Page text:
The youngest son (Tom Hardy) of an alcoholic ex-boxer (Nick Nolte) returns home, where he's trained by his father for competition in a mixed martial arts tournament... a path that puts the fighter on a collision course with his older brother (Joel Edgerton). Adding bags of dramatic oomph to a path trodden by everyone from Fast Eddie Felson to Rocky Balboa, the exceptional cast and Pride & Glory director Gavin O'Connor combine for a crowd-pleasing knockout.
Raging Bull, Rocky, even Real Steel. Sometimes, it feels as if there is just no more mileage left in the underdog fighting tale. That there must be only so many punch-ups an audience can take.
And then along comes Warrior, under a year since its close cousin The Fighter took two Oscars and was nominated for five more. Like that film, Warrior is about two brothers, both gifted at punching people's lights out (here in mixed martial arts) and both at odds with their families and each other.
Could there really be an appetite for such a similar tale?
The answer is, there shouldn't be. And Warrior, with its unlikely premise and coincidences (it's not too much of a spoiler to say that the brothers, of course, end up fighting each other), shouldn't work at all.
But somehow it does, largely thanks to compelling characterisation and tight direction that, for the most part, prevents the story from descending into well-trod melodrama.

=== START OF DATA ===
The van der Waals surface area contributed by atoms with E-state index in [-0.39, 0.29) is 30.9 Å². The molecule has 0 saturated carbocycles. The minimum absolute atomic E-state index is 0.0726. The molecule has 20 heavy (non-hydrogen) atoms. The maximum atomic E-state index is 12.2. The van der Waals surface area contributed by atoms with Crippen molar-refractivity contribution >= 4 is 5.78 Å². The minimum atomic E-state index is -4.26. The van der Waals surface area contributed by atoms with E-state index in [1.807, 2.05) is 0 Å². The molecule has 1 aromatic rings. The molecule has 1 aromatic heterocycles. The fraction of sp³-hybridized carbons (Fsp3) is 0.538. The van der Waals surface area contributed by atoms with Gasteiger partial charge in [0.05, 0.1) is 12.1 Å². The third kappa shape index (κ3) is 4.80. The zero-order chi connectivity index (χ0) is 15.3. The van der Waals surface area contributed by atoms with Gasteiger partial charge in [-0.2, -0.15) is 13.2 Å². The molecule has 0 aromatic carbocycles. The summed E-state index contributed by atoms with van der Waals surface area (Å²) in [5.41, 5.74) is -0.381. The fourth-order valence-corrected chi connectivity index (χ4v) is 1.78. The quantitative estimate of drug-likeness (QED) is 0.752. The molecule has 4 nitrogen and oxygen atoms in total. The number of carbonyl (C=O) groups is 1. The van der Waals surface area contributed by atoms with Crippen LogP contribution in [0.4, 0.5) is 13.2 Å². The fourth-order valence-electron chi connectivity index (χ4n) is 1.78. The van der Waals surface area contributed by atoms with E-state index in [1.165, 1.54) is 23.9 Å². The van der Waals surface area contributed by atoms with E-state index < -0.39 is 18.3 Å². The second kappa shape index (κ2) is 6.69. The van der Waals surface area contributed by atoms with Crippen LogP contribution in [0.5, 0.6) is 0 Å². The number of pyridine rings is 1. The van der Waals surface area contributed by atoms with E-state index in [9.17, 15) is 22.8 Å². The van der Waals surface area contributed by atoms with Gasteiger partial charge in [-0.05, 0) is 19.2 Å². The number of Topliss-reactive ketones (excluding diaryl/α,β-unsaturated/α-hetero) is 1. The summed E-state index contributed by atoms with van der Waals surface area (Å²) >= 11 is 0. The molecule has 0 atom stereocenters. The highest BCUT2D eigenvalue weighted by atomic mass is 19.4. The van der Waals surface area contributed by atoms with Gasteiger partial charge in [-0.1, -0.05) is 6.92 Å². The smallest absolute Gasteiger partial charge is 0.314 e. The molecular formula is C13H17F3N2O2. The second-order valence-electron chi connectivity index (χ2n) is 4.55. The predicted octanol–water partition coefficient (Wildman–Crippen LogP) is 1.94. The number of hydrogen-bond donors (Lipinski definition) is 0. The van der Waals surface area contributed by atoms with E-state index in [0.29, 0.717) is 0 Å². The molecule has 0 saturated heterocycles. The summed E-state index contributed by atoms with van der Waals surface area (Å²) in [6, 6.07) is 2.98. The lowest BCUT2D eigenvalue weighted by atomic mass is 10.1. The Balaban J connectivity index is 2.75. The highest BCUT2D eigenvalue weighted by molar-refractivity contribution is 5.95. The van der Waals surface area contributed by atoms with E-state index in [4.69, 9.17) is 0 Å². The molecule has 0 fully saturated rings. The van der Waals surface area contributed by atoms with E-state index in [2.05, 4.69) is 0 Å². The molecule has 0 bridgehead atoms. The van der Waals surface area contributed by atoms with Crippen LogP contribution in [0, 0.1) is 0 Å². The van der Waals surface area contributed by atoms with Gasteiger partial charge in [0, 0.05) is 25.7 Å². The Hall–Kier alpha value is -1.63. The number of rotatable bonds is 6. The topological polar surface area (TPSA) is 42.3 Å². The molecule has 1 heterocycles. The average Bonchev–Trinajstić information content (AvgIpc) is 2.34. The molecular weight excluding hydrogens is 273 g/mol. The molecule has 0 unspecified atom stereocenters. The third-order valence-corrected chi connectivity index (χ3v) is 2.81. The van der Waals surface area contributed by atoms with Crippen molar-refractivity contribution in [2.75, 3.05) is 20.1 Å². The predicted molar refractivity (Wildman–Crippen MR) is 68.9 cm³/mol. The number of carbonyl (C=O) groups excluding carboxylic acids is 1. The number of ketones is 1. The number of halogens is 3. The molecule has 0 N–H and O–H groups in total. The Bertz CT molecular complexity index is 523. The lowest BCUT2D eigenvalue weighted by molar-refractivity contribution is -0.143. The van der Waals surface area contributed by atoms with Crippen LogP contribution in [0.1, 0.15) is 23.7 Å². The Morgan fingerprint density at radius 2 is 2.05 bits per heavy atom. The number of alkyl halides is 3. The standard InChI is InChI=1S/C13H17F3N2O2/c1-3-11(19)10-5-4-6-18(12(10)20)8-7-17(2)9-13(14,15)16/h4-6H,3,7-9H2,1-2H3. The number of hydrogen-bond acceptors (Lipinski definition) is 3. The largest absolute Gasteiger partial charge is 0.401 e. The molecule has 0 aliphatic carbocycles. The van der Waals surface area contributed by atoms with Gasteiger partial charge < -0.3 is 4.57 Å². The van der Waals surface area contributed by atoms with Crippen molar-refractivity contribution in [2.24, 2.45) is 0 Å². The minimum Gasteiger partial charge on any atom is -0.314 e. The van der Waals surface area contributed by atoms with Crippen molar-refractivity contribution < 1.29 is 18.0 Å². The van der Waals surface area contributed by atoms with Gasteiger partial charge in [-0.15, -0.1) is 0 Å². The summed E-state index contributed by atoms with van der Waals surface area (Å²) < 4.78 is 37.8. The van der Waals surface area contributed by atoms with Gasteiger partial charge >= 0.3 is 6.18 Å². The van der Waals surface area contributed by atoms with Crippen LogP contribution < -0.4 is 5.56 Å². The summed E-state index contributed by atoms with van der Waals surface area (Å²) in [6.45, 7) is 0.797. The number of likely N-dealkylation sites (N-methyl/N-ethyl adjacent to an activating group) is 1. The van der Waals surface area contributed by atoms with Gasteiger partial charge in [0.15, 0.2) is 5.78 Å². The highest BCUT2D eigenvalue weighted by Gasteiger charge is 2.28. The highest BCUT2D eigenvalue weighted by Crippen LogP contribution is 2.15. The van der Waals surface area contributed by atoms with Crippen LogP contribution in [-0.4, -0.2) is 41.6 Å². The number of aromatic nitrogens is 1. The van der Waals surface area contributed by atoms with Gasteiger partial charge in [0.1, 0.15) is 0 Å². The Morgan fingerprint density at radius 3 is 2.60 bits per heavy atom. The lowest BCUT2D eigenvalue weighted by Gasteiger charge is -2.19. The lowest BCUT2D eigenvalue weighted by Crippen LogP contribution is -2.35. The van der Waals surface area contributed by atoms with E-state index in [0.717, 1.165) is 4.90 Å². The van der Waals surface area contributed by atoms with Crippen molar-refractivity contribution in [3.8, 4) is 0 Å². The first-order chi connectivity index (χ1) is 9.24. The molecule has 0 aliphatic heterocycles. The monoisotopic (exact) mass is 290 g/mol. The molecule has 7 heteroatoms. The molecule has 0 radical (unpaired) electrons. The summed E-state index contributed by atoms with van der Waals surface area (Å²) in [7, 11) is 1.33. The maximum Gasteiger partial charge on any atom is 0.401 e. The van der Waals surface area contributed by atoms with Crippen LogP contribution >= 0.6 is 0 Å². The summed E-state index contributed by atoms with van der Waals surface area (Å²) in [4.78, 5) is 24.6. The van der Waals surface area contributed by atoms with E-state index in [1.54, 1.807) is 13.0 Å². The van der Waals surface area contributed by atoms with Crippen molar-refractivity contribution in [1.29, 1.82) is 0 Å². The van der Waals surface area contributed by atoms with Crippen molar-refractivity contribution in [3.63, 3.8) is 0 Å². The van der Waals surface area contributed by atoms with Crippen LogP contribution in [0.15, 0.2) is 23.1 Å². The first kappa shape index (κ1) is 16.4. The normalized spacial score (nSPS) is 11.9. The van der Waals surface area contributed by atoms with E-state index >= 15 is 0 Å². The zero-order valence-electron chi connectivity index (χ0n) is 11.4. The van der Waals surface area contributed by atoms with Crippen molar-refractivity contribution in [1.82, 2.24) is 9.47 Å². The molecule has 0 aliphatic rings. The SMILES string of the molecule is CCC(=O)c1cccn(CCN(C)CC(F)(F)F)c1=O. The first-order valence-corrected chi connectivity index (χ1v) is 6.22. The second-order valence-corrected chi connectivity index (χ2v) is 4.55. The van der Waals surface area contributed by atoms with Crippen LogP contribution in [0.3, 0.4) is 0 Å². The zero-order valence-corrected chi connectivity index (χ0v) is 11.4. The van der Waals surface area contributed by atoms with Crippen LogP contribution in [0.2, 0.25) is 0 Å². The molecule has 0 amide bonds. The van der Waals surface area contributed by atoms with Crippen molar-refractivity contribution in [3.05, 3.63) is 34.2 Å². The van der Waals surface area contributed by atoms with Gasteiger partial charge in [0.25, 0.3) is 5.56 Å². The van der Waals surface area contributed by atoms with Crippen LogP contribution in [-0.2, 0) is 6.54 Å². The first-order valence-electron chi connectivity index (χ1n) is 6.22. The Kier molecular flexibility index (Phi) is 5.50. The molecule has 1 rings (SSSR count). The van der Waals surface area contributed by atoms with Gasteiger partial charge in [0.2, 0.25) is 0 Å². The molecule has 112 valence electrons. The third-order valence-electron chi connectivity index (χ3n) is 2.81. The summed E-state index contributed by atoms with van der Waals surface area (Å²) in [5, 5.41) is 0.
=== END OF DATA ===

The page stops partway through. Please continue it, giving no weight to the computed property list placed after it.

When Tommy Conlon (Hardy) returns to Pittsburgh to his father's home, one that he fled with his mother as a teenager to escape his drunk of a dad (Nolte), he's not looking for reconciliation, just a coach to train him for Sparta, a mixed martial arts competition with a $5 million prize.
Tommy is an ex-marine with a dark secret - and an ex-pro fighter too. His father's sobriety and regret are wasted on him; he's a raging ball of bitterness and anger, champing at the bit for some violent release.
Joel Edgerton and Tom Hardy's innate air of underlying integrity make them both perfect for their roles, particularly in the case of Hardy, whose brutality and bulked-up form (which will come in handy when he appears as the mighty villain Bane in The Dark Knight Rises next year) make his sadness all the more affecting.
But it's not just his face - the boy can act too; the scene where he is confronted with the magnitude of his father's struggle against alcoholism is superbly done, Tommy's inner conflict between boyish hate and fraternal pity coming to the fore.
As the father trying to win back his sons, Nolte is outstanding and almost unbearably wretched. The skill - and novelty - of Warrior is that we feel sorry for everybody in it. For once, we root for all of the main parts, even though they are fighting amongst themselves, and hope that no one loses.
All in all, this is a meaner, more complex beast than The Fighter, and the jolty camera work and amplified huffing and puffing from the fighters themselves all make for a much grittier ride that reflects the more lawless nature of cage-fighting.